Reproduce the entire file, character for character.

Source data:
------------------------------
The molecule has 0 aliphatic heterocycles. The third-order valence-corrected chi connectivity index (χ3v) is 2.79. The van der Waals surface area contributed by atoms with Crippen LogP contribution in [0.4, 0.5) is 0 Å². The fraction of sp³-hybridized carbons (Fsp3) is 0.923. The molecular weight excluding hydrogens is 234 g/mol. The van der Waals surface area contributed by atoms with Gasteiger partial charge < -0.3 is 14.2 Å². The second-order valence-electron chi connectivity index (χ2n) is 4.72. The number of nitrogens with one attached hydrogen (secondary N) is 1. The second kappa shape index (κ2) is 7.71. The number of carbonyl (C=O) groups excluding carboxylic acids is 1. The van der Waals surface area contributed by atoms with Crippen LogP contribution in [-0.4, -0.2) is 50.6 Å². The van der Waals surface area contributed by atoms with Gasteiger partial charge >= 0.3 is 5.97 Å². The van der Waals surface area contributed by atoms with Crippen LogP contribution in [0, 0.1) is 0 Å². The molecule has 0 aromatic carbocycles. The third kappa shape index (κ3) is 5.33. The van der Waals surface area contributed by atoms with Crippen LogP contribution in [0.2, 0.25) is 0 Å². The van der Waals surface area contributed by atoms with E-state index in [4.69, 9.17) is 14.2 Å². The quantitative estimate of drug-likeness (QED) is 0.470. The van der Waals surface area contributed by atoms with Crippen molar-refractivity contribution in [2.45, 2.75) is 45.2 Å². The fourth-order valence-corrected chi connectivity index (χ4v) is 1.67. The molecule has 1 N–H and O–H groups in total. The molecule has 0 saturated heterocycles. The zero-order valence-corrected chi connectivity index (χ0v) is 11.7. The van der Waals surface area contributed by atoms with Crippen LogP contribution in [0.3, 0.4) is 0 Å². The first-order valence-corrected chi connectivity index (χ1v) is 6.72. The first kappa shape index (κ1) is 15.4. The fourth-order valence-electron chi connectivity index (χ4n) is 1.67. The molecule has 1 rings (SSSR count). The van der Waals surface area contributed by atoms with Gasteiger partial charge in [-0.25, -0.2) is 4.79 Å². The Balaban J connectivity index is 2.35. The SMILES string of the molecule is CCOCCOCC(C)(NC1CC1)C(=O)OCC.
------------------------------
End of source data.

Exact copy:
The molecule has 0 aliphatic heterocycles. The third-order valence-corrected chi connectivity index (χ3v) is 2.79. The van der Waals surface area contributed by atoms with Crippen LogP contribution in [0.4, 0.5) is 0 Å². The fraction of sp³-hybridized carbons (Fsp3) is 0.923. The molecular weight excluding hydrogens is 234 g/mol. The van der Waals surface area contributed by atoms with Gasteiger partial charge < -0.3 is 14.2 Å². The second-order valence-electron chi connectivity index (χ2n) is 4.72. The number of nitrogens with one attached hydrogen (secondary N) is 1. The second kappa shape index (κ2) is 7.71. The number of carbonyl (C=O) groups excluding carboxylic acids is 1. The van der Waals surface area contributed by atoms with Crippen LogP contribution in [-0.4, -0.2) is 50.6 Å². The van der Waals surface area contributed by atoms with Gasteiger partial charge >= 0.3 is 5.97 Å². The van der Waals surface area contributed by atoms with Crippen LogP contribution in [0, 0.1) is 0 Å². The molecule has 0 aromatic carbocycles. The third kappa shape index (κ3) is 5.33. The van der Waals surface area contributed by atoms with Crippen LogP contribution in [0.2, 0.25) is 0 Å². The van der Waals surface area contributed by atoms with E-state index in [4.69, 9.17) is 14.2 Å². The quantitative estimate of drug-likeness (QED) is 0.470. The van der Waals surface area contributed by atoms with Crippen molar-refractivity contribution in [2.45, 2.75) is 45.2 Å². The fourth-order valence-corrected chi connectivity index (χ4v) is 1.67. The molecule has 1 N–H and O–H groups in total. The molecule has 0 saturated heterocycles. The zero-order valence-corrected chi connectivity index (χ0v) is 11.7. The van der Waals surface area contributed by atoms with Crippen LogP contribution in [0.3, 0.4) is 0 Å². The first-order valence-corrected chi connectivity index (χ1v) is 6.72. The first kappa shape index (κ1) is 15.4. The fourth-order valence-electron chi connectivity index (χ4n) is 1.67. The molecule has 1 rings (SSSR count). The van der Waals surface area contributed by atoms with Gasteiger partial charge in [-0.25, -0.2) is 4.79 Å². The Balaban J connectivity index is 2.35. The SMILES string of the molecule is CCOCCOCC(C)(NC1CC1)C(=O)OCC.